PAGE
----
Many websites have a table or multiple tables in a single web page, but the problem is, the table(s) are a static component of a web page. So, if a web page contains a single table or multiple large tables, there is no way to search them quickly and easily, unless the end user scrolls down and examines each table row, which can be a pain.So, how can we change this? Add some functionality to a table with jQuery. jQuery is a cross-platform JavaScript library designed to simplify the client-side scripting of HTML and was initially released on August 26, 2006 by John Resig.

Add jQuery to Your Website

If you don’t have the jQuery JavaScript library already added to your website, you can simply add the following code snippet to the footer of your website:

<script src="https://ajax.googleapis.com/ajax/libs/jquery/1.9.1/jquery.min.js"></script>

In the above code snippet, we are using Google’s hosted jQuery library. It’ll provide great speed and reliability. The jQuery version we are using is 1.9.1. You can change this by changing the 1.9.1 of the jQuery library URL.

Table HTML

The table is easy to construct, so if you already have a table, it’s simple to modify that table’s HTML, to make the table searchable.

All you have to do is modify the <tr> HTML tag, like so:

<tr class="data-content" data-table="">

You’ll notice data-table="" in the available code snippet. It will not be empty. Instead, you should place a concentration word(s) in it or the value of a column’s cell. What this means is that you should pick a column, that will be used to match the search term to that table’s row, which must likely will be the first table column.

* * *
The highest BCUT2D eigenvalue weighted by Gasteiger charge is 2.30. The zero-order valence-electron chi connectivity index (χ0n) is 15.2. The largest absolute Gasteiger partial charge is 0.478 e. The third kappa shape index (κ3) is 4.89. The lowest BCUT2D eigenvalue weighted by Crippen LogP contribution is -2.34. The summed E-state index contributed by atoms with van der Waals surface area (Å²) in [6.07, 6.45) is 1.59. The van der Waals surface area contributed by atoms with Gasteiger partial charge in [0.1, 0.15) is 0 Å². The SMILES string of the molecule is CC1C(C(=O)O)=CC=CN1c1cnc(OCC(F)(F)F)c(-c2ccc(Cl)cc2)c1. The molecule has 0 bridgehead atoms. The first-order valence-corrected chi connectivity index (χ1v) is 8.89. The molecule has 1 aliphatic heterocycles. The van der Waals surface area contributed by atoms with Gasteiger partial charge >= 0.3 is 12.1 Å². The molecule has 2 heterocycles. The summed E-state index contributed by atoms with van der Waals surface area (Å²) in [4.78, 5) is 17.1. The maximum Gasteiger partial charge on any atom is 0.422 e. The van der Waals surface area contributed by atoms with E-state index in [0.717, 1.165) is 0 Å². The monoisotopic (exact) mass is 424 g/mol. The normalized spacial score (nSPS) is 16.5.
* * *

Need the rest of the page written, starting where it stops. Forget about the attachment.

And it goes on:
Here is an example table with demo text:

<table> <thead> <tr> <th>Name</th> <th>Date</th> <th>Description</th> </tr> </thead> <tbody> <tr class="data-content" data-table="Toyota"> <td>Toyota</td> <td></td> <td></td> </tr> <tr class="data-content" data-table="Ford"> <td>Ford</td> <td></td> <td></td> </tr> </tbody> </table>

Search Form HTML

You will also need to make a search form in order for the end user to search the table. To do this, add the following HTML anywhere inside the body HTML tags:

<form role="form"> <input type="text" id="search" placeholder="Search the table..."> </form>

Placing the HTML above the table is probably the best place to put the code snippet but it’s really up to you, as it can be placed anywhere. You can also add CSS classes to the form elements or wrap the above code snippet in HTML to further add style. But make sure the input text field has an ID of search, id="search", as the JavaScript we’ll be using looks for this.

JavaScript

Add the following JavaScript (minified) to the footer of your web page, but make sure it’s after the jQuery library.

<script type="text/javascript">$(document).ready(function() { $('#search').keyup(function() { var searchterm = $('#search').val().toLowerCase(); $('.data-content').each(function() { var theValue = $(this).attr('data-table').toLowerCase(); if (theValue.indexOf(searchterm) == 0) { $(this).show(); } else { $(this).hide(); } }); }); });</script>

Here is the same code as above, but not minified, just in case you want to change anything:

<script type="text/javascript"> $(document).ready(function() { $('#search').keyup(function() { var searchterm = $('#search').val().toLowerCase(); $('.data-content').each(function() { var theValue = $(this).attr('data-table').toLowerCase(); if (theValue.indexOf(searchterm) == 0) { $(this).show(); } else { $(this).hide(); } }); }); }); </script>

You’re done! You’ve now created an awesome searchable table with jQuery.